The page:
Cluster content should delve deeper into specific aspects of the main subject. Once you’ve identified and organised the specific areas that relate to your main topic, it’s time to write about these in more detail.Produce individual pieces of content for each subtopic, ensuring that each page focuses on a specific, unique aspect of the main topic. When writing long-form SEO content, make sure to use headings, images and clear sentence structure to make the content engaging and easy to read.
Step 5: Publish and add internal links
When you’re happy with your pillar and cluster content, publish it to your site! This will be an ongoing process as you develop your content.
But, the work doesn’t stop there. Make sure to link each cluster page back to the main pillar piece once it’s been published. This will help show search engines (and users!) how the pages are related, and ultimately form your topic cluster.
Don’t forget to also interlink subtopic pages. Link these together where relevant to demonstrate the relationships between different pages in the cluster.
Clustering existing content: from chaos to clarity
If you already have a lot of existing content on your website, not to worry, you can still create topic clusters by grouping related content into subtopics.
Here are some steps you can take to create topic clusters using existing content.
Step 1: Export your site’s URLs
Start by exporting your site’s URLs, which you can do with a range of tools such as Screaming Frog’s SEO Spider, or directly from your Google Analytics property. Once exported, take a look at what content you already have, and where there may be opportunities to group pages into topic clusters.
Organise pages into meaningful categories. This will help you identify potential topic clusters.
Step 2: Identify existing pillar content
From your list of existing content, take a look at the main topics and identify the pieces that you consider the broadest and most relevant to your brand.
These pieces will form the pillar content for your topic clusters.
Take a website that sells electric car chargers, for example. One pillar piece could be an electric car charging guide that covers general tips and considerations for fresh electric vehicle buyers.
If pillar pages don’t exist, make a note of where you plan to add these to the site.
Step 3: Identify and group related content
Next, identify the content that would serve as relevant subtopics that support the main pillar piece. Make a note of how these existing pages will group together with the pillar page.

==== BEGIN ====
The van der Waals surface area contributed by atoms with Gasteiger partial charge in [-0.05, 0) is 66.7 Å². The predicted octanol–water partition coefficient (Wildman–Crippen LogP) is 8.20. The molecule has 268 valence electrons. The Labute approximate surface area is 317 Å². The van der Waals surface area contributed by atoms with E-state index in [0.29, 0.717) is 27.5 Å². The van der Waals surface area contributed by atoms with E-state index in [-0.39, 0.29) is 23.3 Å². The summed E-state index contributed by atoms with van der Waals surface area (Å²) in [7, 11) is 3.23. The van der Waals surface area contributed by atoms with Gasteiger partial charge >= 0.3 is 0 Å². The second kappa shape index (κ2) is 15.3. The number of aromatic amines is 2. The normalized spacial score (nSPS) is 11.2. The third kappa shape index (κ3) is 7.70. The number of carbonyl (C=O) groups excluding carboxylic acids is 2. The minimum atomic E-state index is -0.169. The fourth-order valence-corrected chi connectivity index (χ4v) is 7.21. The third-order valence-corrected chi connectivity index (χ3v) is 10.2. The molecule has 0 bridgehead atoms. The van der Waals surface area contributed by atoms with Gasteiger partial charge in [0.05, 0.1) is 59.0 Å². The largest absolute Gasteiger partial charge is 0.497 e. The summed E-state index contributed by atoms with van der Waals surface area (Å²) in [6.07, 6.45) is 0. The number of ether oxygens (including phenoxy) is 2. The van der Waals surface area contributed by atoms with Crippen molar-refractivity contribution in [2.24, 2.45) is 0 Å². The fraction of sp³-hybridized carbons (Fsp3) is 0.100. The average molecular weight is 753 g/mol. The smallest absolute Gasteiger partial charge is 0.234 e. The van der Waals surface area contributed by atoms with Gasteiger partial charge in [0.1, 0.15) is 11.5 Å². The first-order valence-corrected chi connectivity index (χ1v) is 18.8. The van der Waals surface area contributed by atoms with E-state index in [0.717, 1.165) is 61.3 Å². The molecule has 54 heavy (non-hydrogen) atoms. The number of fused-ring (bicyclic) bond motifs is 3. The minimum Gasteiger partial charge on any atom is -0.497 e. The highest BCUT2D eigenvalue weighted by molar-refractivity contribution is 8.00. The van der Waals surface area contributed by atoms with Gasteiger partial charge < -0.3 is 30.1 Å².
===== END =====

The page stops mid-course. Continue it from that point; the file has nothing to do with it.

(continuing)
Tip: you can use your exported URLs to group pages together in a spreadsheet!
These more granular pages will form the cluster content.
For example, cluster content that could support the electric car charging guide would likely cover the costs, charging times, charger types, and other specific details related to electric car charging.
Step 4: Update internal links
Don’t forget the final touch – link your cluster content pieces to and from the main pillar piece! Keep track of your progress using the exported URL list.
Additionally, interconnect clusters by linking their pages to one another wherever relevant.
This will help your topic clusters deliver a seamless user experience and search engines understand the relationships between each piece.
The bottom line
SEO trends come and go, but topic clustering is a strategy that’s here to stay.
Google’s improved natural language processing (NLP) abilities, particularly in semantics, have made it even more important to organise your content meaningfully using topic clusters.
This approach not only improves your chances of ranking higher in search results, but also helps you create a more user-friendly experience for your users.
In short, topic clustering is a powerful strategy that takes advantage of Google’s impressive language processing capabilities, and it’s likely to remain an essential component of SEO for years to come.
Jacob has a background in linguistics and digital language, with a keen interest in all things content!